ANAHEIM, Calif. — Creighton tried to brush aside the disappointment of losing for the first time this season with a Saturday trip to the Magic Kingdom.
After visiting Disneyland in the morning, the Bluejays got back to business with some practice at the Honda Center, the site of Sunday’s final day of play in the Wooden Legacy tournament.
At one point, Creighton coach Greg McDermott stopped practice to emphasize the need to overcome one of the shortcomings that arose in Friday’s loss to San Diego State.
“Let’s get used to putting a body on a guy every time the ball goes up,” McDermott told his players. “If we would have gotten into the fight six more times out of 70 possessions last night, we would have won the game.”
Creighton’s inability to keep the Aztecs off the boards figured into the 86-80 loss. San Diego State outrebounded Creighton 36-29, and the Aztecs came up with a couple of crucial offensive boards in the second half that stymied Creighton’s attempts to come back from a 19-point deficit.
Cleaning up the rebounding problems will be crucial as the Bluejays move forward, starting with Sunday’s 5:30 p.m. matchup against George Washington in the tournament’s third-place game.
Like the Bluejays, the Colonials lost for the first time this season when No. 25 Marquette handed them a 76-60 loss in Friday’s other semifinal. George Washington had won its first five games.
Like McDermott, George Washington coach Mike Lonergan hopes to see a little more fight out of his team but puts stock into facing high-level competition in the tournament.
“We have to get tougher,” he said after the Marquette loss. “We’re excited to play some very good teams — that’s why we entered this tournament. I told our guys I would rather play for third place than eighth place. We still have a lot to play for.
“We’re hoping by playing a very good schedule here will help us for the Atlantic 10 Conference this year. We know we are going to be playing a very good team Sunday.”
Prior to the Marquette game, George Washington had been shooting 52 percent from the field and 47 percent from 3-point range. The Golden Eagles held the Colonials to 33 percent shooting from the floor and 21 percent from beyond the arc.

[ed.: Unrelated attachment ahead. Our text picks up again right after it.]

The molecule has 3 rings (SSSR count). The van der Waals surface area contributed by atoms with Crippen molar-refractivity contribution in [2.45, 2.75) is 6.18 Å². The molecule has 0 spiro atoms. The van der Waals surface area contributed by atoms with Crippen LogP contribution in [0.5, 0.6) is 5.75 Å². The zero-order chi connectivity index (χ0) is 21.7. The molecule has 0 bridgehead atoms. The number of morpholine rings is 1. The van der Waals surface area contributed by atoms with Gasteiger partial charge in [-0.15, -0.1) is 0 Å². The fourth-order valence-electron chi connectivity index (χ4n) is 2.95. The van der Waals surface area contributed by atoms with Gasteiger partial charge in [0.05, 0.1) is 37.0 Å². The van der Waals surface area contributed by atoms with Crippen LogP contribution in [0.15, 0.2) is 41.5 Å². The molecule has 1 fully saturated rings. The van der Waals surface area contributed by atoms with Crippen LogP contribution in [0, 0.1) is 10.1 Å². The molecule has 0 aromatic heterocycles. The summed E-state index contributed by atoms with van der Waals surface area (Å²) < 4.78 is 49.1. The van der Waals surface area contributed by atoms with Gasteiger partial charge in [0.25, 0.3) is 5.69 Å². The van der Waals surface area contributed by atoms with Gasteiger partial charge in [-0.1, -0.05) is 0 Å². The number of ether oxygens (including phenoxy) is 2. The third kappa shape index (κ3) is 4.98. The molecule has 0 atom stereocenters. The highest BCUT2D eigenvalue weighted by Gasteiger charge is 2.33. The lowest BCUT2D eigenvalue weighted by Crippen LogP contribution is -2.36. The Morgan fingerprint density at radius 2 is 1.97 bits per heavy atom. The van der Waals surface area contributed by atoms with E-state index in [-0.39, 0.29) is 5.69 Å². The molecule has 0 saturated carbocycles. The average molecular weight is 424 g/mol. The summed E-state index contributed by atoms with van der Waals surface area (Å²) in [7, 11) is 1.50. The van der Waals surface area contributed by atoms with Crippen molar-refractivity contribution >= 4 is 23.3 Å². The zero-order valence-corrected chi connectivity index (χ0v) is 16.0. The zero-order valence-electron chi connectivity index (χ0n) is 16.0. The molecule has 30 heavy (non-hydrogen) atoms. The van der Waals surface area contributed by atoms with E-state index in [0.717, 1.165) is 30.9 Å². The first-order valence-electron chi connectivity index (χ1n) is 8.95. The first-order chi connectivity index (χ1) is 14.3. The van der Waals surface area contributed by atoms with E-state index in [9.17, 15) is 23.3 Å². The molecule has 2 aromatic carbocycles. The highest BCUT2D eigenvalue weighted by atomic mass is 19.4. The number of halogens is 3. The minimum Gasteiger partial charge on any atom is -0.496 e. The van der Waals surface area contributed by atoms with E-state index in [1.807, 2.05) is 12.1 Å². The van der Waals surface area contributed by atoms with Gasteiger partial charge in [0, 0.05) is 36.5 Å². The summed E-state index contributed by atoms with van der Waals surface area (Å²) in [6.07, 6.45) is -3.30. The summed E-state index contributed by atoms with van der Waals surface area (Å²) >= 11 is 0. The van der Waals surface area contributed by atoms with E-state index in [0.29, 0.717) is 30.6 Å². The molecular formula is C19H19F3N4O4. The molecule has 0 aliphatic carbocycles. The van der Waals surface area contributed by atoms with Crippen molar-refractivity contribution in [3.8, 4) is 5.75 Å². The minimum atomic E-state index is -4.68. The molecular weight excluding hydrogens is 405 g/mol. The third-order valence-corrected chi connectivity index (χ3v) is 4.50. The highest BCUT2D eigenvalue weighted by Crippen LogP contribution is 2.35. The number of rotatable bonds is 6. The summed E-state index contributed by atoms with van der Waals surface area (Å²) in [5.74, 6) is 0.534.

“They’re a very disciplined team, and going into the Marquette game, their shooting numbers were very similar to ours,” McDermott said. “They’re a team that shares the basketball and plays very unselfishly.”
George Washington has five players who have recorded 10 or more assists, with sophomore point guard Joe McDonald leading the team with a 3.7 average.
Maurice Creek, a 6-foot-5 graduate transfer from Indiana, leads the Colonials in scoring with a 16.3 average, while Villanova transfer Isaiah Armwood is averaging 13.8 points and a team-high 8.3 rebounds.
The Bluejays spent part of Saturday’s practice working against a variety of defenses.
“We’ll see a 1-3-1, we’ll see some 2-3, we’ll see some man-to-man,” McDermott said. “That makes for a bit of challenge on a one-day prep.”
What Creighton won’t see is the same kind of athleticism and length that San Diego State was able to throw at the Bluejays. Six of the seven players that logged the most minutes against Creighton stood between 6-5 and 6-7. The seventh was 6-3, 210-pound point guard Xavier Thames, who led San Diego State with 26 points.
“A lot of teams might be athletic, but usually one of their guys is 6-10, and if you can get him away from the basket, he can’t defend,” McDermott said. “San Diego State played its starting center only about 13 minutes.
“Everyone else they played was 6-6, 6-7 or 6-8. They switched everything, so it didn’t matter who was guarding you. You were seeing the same thing except from Xavier Thames, but he’s a big point guard.”
Still, Creighton managed to shoot 48 percent from the field, 48 percent from 3-point range and score 80 points against the nation’s second-stingiest defense.
“I would have thought that would have been good enough to win,” McDermott said.
Creighton’s inability to handle the Aztecs’ athleticism did contribute to it digging a 19-point deficit. The Bluejays committed 12 turnovers that allowed San Diego State to score 16 points.
“They do a good job with their full-court pressure, but we knew they were going to do that,” Creighton guard Grant Gibbs. “We just had some mental lapses and sloppy plays that added up. You have to credit what they did, but a lot of that is on us.”
Gibbs said Creighton needs to clean that up heading into Sunday’s game.
“In the games we played well, we’ve been a lot more in tune with the breaks of the game and what we’re taking away defensively from individual players,” Gibbs said. “We had some lapses, and they really hurt us.”